Sharebikes in Shanghai are so fundamentally integrated in the city’s infrastructure, they’ve begun to attract flypost advertising for commodities and services.
Flypost adverts traditionally cover construction barricades and utility poles. They’re a cheap guerrilla marketing tactic, and as old in cities as graffiti.
Once they’re applied to sharebikes, the model assumes the advantage of mobile visibility, like dandelion fluff.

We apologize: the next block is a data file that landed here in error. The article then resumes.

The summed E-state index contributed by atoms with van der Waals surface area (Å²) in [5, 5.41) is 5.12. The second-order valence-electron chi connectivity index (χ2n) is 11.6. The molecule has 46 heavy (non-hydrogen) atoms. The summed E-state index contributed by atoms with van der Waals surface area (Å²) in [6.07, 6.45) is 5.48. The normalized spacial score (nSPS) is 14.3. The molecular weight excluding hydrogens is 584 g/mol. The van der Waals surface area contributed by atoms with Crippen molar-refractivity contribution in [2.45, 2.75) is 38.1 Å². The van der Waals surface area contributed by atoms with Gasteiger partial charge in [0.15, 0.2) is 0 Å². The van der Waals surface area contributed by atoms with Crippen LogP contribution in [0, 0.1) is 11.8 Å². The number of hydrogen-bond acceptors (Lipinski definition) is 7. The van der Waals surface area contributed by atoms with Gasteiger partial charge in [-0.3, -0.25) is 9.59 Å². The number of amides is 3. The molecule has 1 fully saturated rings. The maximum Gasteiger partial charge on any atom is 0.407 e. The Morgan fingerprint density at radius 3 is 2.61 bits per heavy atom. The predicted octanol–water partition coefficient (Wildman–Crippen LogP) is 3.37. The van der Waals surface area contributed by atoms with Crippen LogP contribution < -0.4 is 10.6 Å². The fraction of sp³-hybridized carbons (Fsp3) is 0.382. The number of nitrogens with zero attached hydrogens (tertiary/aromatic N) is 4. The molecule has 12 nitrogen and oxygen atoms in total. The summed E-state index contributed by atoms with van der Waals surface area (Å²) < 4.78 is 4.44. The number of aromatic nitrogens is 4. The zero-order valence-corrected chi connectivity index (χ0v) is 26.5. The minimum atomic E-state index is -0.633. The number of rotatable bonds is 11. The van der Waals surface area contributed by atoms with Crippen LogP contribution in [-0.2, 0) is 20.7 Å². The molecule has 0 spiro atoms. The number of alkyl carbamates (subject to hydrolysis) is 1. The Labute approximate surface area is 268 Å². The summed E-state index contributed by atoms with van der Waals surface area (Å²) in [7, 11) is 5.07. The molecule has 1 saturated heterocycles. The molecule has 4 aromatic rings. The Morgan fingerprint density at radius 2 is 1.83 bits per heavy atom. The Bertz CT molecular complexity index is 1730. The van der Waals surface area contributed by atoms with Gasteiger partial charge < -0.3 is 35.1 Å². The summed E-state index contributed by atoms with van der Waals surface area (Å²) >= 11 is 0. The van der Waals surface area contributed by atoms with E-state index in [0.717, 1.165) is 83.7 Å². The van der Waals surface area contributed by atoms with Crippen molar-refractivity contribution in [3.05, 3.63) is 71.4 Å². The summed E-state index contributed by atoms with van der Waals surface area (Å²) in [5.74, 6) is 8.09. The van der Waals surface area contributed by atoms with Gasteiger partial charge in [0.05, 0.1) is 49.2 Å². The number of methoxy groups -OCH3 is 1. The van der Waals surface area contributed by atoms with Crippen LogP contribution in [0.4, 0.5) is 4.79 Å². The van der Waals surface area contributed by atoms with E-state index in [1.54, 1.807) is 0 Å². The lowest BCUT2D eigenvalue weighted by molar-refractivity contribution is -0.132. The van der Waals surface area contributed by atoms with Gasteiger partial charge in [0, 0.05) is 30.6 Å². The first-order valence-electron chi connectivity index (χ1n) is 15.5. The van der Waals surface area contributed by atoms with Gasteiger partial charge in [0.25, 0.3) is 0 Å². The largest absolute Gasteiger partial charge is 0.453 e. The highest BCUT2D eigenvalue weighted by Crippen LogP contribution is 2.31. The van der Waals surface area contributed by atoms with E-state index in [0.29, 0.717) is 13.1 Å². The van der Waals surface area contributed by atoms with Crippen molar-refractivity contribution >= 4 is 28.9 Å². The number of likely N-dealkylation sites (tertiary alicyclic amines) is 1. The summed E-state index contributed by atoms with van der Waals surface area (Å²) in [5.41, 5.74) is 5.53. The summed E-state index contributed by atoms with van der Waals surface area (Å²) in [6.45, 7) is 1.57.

The whole initiative recalls De Sica’s 1948 Bicycle Thieves. A husband and father in post-war Italy finds a job as a flyposter. He rides around the city, pasting posters to walls, powered by his trusty bicycle:
Until his bicycle is stolen, leading him on a fruitless (and tragic) chase through the city to recover it.
2 Replies to “Flypost Advertising, Sharebikes and De Sica’s Bicycle Thieves”
What a cool entry. I am following very closely as my city (Dallas) tries to implement its bike-sharing plans (or lack of plan). Ads on bikes haven’t shown up yet – something to think about.
Thanks for sharing.
Thanks Bill! Keep me posted!